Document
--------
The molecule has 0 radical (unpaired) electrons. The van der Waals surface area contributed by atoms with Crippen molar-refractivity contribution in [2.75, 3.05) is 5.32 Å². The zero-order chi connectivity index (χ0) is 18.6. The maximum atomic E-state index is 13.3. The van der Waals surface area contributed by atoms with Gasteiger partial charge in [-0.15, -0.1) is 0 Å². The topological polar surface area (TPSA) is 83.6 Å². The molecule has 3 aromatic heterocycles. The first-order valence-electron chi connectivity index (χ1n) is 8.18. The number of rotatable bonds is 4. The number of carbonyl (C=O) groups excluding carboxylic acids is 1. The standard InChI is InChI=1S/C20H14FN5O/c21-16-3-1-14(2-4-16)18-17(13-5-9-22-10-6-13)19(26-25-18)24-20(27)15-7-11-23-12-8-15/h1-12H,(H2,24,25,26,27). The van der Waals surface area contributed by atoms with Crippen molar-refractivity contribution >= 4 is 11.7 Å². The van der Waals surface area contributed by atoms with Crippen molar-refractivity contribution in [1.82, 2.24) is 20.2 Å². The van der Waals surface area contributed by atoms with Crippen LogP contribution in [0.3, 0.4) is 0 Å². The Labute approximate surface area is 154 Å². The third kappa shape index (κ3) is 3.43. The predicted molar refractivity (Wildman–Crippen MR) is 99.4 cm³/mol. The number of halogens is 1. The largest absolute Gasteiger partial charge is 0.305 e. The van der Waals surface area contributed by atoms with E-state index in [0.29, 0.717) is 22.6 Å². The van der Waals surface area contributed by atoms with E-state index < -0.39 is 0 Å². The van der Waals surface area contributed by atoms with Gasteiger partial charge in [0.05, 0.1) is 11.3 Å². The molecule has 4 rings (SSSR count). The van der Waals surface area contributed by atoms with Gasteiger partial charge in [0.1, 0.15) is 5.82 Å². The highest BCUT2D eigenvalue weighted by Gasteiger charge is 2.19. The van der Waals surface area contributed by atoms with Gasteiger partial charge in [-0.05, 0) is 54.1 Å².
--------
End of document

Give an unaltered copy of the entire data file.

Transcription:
The molecule has 0 radical (unpaired) electrons. The van der Waals surface area contributed by atoms with Crippen molar-refractivity contribution in [2.75, 3.05) is 5.32 Å². The zero-order chi connectivity index (χ0) is 18.6. The maximum atomic E-state index is 13.3. The van der Waals surface area contributed by atoms with Gasteiger partial charge in [-0.15, -0.1) is 0 Å². The topological polar surface area (TPSA) is 83.6 Å². The molecule has 3 aromatic heterocycles. The first-order valence-electron chi connectivity index (χ1n) is 8.18. The number of rotatable bonds is 4. The number of carbonyl (C=O) groups excluding carboxylic acids is 1. The standard InChI is InChI=1S/C20H14FN5O/c21-16-3-1-14(2-4-16)18-17(13-5-9-22-10-6-13)19(26-25-18)24-20(27)15-7-11-23-12-8-15/h1-12H,(H2,24,25,26,27). The van der Waals surface area contributed by atoms with Crippen molar-refractivity contribution >= 4 is 11.7 Å². The van der Waals surface area contributed by atoms with Crippen molar-refractivity contribution in [1.82, 2.24) is 20.2 Å². The van der Waals surface area contributed by atoms with Crippen LogP contribution in [0.3, 0.4) is 0 Å². The Labute approximate surface area is 154 Å². The third kappa shape index (κ3) is 3.43. The predicted molar refractivity (Wildman–Crippen MR) is 99.4 cm³/mol. The number of halogens is 1. The largest absolute Gasteiger partial charge is 0.305 e. The van der Waals surface area contributed by atoms with E-state index in [0.29, 0.717) is 22.6 Å². The van der Waals surface area contributed by atoms with E-state index < -0.39 is 0 Å². The van der Waals surface area contributed by atoms with Gasteiger partial charge in [0.05, 0.1) is 11.3 Å². The molecule has 4 rings (SSSR count). The van der Waals surface area contributed by atoms with Gasteiger partial charge in [0.1, 0.15) is 5.82 Å². The highest BCUT2D eigenvalue weighted by Gasteiger charge is 2.19. The van der Waals surface area contributed by atoms with Gasteiger partial charge in [-0.05, 0) is 54.1 Å².